The New Food & Beverages Advertising Code

The new Food and Beverages Advertising Code (the Code) has been adopted by the Australian Association of National Advertisers (AANA) as part of advertising and marketing self-regulation and applies to all media, both traditional and digital.

The Code is effective from 1 November 2021 and applies to any advertising medium including cinema, internet, outdoor media, print, radio, television, telecommunications, or other direct to consumer marketing including new and emerging technologies.

The two key objectives of the new Code is to reduce regulation on advertising essential foods and drinks and to reduce the opportunity for children to view advertisements promoting occasional food or drinks (treats).

What’s new in the Code: 
  • Aligns truth in advertising requirements with the Australian Consumer Law (ACL)
  • Harmonises and raises the definition of “child” to 15 years to align with the Children’s Television Standards
  • Food and non-alcoholic beverage companies will only be able to show advertisements for occasional foods when the proportion of children is 25% or less of the total audience. The threshold is currently 35% or less.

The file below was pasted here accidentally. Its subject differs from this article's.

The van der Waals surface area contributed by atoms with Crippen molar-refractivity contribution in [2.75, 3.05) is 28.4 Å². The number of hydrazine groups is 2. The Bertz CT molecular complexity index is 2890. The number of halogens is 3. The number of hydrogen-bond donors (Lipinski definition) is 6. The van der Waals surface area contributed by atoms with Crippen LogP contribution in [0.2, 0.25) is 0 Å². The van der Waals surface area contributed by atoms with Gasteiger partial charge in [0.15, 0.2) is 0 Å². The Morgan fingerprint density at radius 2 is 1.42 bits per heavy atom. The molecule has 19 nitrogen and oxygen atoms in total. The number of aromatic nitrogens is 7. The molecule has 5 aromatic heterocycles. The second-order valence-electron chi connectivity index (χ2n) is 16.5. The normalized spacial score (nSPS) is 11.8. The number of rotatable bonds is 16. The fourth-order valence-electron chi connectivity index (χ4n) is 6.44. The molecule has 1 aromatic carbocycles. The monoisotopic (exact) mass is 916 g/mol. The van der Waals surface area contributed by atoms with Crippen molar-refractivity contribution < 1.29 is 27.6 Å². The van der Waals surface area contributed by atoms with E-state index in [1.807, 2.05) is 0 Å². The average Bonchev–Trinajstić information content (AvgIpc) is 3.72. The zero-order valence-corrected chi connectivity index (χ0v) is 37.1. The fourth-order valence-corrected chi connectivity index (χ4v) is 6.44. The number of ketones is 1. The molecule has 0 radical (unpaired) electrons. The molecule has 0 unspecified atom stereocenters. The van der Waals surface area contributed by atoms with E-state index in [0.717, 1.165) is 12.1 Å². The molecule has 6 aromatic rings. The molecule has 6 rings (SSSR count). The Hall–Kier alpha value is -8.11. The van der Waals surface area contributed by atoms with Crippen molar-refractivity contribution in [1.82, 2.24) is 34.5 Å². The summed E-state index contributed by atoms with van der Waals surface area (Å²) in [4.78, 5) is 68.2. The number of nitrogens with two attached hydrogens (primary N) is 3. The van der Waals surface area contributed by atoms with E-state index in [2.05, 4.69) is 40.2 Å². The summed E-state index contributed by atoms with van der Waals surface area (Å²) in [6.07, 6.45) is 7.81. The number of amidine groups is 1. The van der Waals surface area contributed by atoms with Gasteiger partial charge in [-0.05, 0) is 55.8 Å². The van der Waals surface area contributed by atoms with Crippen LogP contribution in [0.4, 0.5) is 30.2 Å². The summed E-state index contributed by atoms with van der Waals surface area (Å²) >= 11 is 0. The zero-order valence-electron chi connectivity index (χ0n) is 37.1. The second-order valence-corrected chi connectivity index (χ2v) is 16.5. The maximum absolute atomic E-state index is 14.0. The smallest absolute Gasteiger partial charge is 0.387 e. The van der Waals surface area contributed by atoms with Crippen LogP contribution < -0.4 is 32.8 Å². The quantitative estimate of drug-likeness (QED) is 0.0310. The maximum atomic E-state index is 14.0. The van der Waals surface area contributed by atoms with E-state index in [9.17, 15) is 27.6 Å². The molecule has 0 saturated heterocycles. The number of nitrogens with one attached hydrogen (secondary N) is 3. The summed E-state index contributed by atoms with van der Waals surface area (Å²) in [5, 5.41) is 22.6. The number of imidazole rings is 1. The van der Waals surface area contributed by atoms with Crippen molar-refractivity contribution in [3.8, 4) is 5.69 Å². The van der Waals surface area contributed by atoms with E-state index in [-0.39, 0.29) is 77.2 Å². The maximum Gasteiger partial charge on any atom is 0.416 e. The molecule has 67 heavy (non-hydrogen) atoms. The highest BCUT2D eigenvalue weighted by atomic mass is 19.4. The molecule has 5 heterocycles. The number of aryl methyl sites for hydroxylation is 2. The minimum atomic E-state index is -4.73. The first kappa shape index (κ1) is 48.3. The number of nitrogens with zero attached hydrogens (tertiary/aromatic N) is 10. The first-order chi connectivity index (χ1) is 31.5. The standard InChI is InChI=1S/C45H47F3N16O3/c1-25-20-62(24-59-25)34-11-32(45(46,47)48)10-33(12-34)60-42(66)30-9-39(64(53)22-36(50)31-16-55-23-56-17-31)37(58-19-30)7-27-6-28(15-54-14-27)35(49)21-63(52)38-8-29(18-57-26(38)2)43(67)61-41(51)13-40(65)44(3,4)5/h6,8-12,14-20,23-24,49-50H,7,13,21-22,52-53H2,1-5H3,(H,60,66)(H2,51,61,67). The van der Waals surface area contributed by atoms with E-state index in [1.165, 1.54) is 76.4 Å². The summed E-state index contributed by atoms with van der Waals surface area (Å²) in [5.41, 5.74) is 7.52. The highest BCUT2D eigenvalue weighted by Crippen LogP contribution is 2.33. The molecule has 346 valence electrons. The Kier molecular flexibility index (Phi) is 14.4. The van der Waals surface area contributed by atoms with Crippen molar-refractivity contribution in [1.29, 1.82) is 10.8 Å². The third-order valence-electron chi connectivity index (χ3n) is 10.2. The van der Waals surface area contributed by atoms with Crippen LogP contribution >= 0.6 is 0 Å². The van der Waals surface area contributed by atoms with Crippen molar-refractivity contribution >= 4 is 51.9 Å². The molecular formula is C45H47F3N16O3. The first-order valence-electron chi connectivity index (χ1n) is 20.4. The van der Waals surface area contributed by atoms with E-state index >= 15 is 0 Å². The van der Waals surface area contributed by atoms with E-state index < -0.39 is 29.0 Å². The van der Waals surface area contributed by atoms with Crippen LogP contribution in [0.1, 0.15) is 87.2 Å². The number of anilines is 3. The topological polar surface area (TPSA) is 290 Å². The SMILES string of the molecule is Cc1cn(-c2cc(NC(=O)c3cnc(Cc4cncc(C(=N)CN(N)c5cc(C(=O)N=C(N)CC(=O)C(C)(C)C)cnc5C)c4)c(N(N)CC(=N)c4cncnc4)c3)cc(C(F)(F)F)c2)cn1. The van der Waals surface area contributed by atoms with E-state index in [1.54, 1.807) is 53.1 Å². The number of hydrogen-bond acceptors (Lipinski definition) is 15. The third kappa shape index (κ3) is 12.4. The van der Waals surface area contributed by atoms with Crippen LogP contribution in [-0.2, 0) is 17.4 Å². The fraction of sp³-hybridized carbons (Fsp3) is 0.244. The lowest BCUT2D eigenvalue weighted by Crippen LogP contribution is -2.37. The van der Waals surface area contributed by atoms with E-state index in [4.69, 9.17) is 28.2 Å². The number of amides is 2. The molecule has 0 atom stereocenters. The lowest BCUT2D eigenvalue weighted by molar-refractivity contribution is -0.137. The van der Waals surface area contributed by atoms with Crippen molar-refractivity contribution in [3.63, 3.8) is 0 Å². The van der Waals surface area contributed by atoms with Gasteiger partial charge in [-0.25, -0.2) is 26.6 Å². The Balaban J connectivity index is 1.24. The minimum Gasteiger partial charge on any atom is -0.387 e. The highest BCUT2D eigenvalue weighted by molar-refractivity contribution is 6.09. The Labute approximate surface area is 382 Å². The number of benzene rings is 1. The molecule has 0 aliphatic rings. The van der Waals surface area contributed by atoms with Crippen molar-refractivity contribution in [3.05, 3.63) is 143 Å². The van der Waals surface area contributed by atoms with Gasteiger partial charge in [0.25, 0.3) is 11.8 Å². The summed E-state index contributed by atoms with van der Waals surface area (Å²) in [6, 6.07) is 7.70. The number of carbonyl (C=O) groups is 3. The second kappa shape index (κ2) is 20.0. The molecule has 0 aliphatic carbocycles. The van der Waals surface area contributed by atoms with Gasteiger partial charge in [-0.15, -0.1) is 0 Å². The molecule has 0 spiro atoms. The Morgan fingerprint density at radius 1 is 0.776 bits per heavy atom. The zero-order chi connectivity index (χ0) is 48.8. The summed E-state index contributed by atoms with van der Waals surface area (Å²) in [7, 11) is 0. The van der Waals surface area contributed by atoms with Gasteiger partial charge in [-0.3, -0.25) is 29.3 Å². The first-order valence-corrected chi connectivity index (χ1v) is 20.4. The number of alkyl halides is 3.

Other key changes: 
3.1 Occasional Foods

The definition of ‘occasional’ foods will be determined by the application of the independent, statutory food authority Food Standards Australia New Zealand (FSANZ) Nutrient Profiling Scoring Criterion. If the food or beverage does not meet the nutrient profile test, it is deemed occasional and advertising cannot target children.

3.2 Sponsorships

The Code will now apply to sponsorships. Sponsorship ads that target children must not show occasional food or beverage product, but can show master branding such as brand name and logo. These restrictions do not apply to sponsorship events for food and beverage products that meet the FSANZ criteria.

3.3 Promotions

Promotional offer of interest to children must not create a sense of urgency or encourage purchase of an excessive quantity for irresponsible consumption. This includes collection-based promotions.

3.4 Prizes

Must not give children occasional food or beverage products as awards, prizes or vouchers. This includes $ amount vouchers.





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